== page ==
The quandary of statecraft: every national leader knows it and few better than Israeli leaders. They, too, have had to make monumental--even existential--decisions.

On May 14th, 1948, Zionist leader David Ben-Gurion had to determine whether to realize the two-thousand year-long dream of Jewish sovereignty in the land of Israel. But, by doing so, he risked an onslaught by overwhelming Arab forces against a Jewish population half the size of Washington, DC today armed mainly with handguns.

Another example: my personal hero, Levi Eshkol. On June 5th, 1967, Eshkol had to decide whether to unleash Israel Defense Forces against the Arab armies surrounding the Jewish State and clamoring for its destruction or whether to alienate the international community and especially the United States and be branded an aggressor.

Ben-Gurion's decision resulted in the creation of the State of Israel and Eshkol's in the immortal image of Israeli paratroopers dancing before the Kotel. Nothing is inevitable in history and in both cases the outcome might have been tragically different. Like Churchill and Truman, Ben-Gurion and Eshkol confronted the quandary of statecraft.

They also have to answer to their citizens. Unlike the prophetic leaders of antiquity, presidents and prime ministers are not selected by God but rather elected by the majority of their peoples through a democratic process. In America, the system was modeled on the Roman Republic in which citizens empowered senators to represent them in the distant capital. In tiny Israel, with its multi-party consensual style of democracy, the model is not Rome but rather ancient Athens. The American president, it has been said, represents 300 million constituents; Israeli prime ministers represent 7 million prime ministers.

Israeli democracy is rambunctious and intensely personal, placing the premium on individual participation. In our family, I can attest, my wife and I have never voted for the same party. Our son also went his own way politically. Together with his friends, he started a political party in our living room that now holds two seats on the Jerusalem municipality.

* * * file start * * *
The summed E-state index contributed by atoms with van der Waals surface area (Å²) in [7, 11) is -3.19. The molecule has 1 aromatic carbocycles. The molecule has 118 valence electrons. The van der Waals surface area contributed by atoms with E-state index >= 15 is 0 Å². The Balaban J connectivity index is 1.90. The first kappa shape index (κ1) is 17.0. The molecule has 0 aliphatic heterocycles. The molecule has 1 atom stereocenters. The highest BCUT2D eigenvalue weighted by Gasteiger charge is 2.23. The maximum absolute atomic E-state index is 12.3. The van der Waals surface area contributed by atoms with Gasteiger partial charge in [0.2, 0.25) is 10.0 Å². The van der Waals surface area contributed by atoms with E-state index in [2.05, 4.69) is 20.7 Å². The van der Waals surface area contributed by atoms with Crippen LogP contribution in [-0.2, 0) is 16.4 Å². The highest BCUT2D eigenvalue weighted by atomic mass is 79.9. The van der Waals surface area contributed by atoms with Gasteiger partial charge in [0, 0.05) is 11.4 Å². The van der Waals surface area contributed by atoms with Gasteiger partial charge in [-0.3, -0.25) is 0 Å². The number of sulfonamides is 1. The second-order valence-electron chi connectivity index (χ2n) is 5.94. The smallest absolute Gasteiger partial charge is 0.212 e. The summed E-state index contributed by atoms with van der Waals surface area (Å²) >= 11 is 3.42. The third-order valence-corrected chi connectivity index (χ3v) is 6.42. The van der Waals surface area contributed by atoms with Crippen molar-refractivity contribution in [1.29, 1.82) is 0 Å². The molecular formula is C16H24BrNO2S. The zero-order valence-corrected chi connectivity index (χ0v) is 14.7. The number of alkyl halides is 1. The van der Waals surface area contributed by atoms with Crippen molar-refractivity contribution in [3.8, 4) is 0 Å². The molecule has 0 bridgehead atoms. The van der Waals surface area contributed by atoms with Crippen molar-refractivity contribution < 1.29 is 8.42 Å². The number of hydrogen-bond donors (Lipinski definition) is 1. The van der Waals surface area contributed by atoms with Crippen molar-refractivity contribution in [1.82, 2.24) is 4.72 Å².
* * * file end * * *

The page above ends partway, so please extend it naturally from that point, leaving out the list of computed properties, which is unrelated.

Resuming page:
At 62 years old, Israel's democracy is older than more than half of the democratic governments in the world, which, in turn, account for less than half of the world's existing nations. Israel is one of the handful of democracies that has never succumbed to periods of undemocratic rule. And Israel has achieved this extraordinary record in spite of the fact that it is the only democracy never to know a nanosecond of peace and which has endured pressures that would have crushed most other democracies long ago. In a region inhospitable--even fatal--to government by and of the people, Israel's democracy thrives.

Democracy in Israel is not only personal and vibrant, but also grave, because the stakes are so enormously high. Recalling Jonah's paradox, the leaders we elect are confronted with grueling decisions.

Consider the case of terror. Israel today is threatened with two major terror organizations: Hamas in Gaza and, in Lebanon, Hizbollah. Both are backed by Iran and both call openly for Israel's destruction. And, over the past five years, both have acted on that call by firing nearly 15,000 rockets at Israeli towns and villages.

Next imagine that you're the prime minister of Israel. You know that in order to keep those thousands of rockets out of Hamas's hands you need to blockade Gaza from the sea. The policy is risky--people may get hurt, especially if they're armed extremists--and liable to make you very unpopular in the world. But you have to choose between being popular and watching idly while a million Israelis come under rocket fire. You have to choose between popular and being alive.

In Lebanon, Hezbollah has nearly quadrupled the rockets in its arsenal. They're bigger, more accurate rockets, with a range that can reach every Israeli city, even Eilat. Worse: Hizbollah has positioned those rockets under homes, hospitals, and schools, confident that if Israelis try to defend themselves from those missiles, they will be branded war criminals.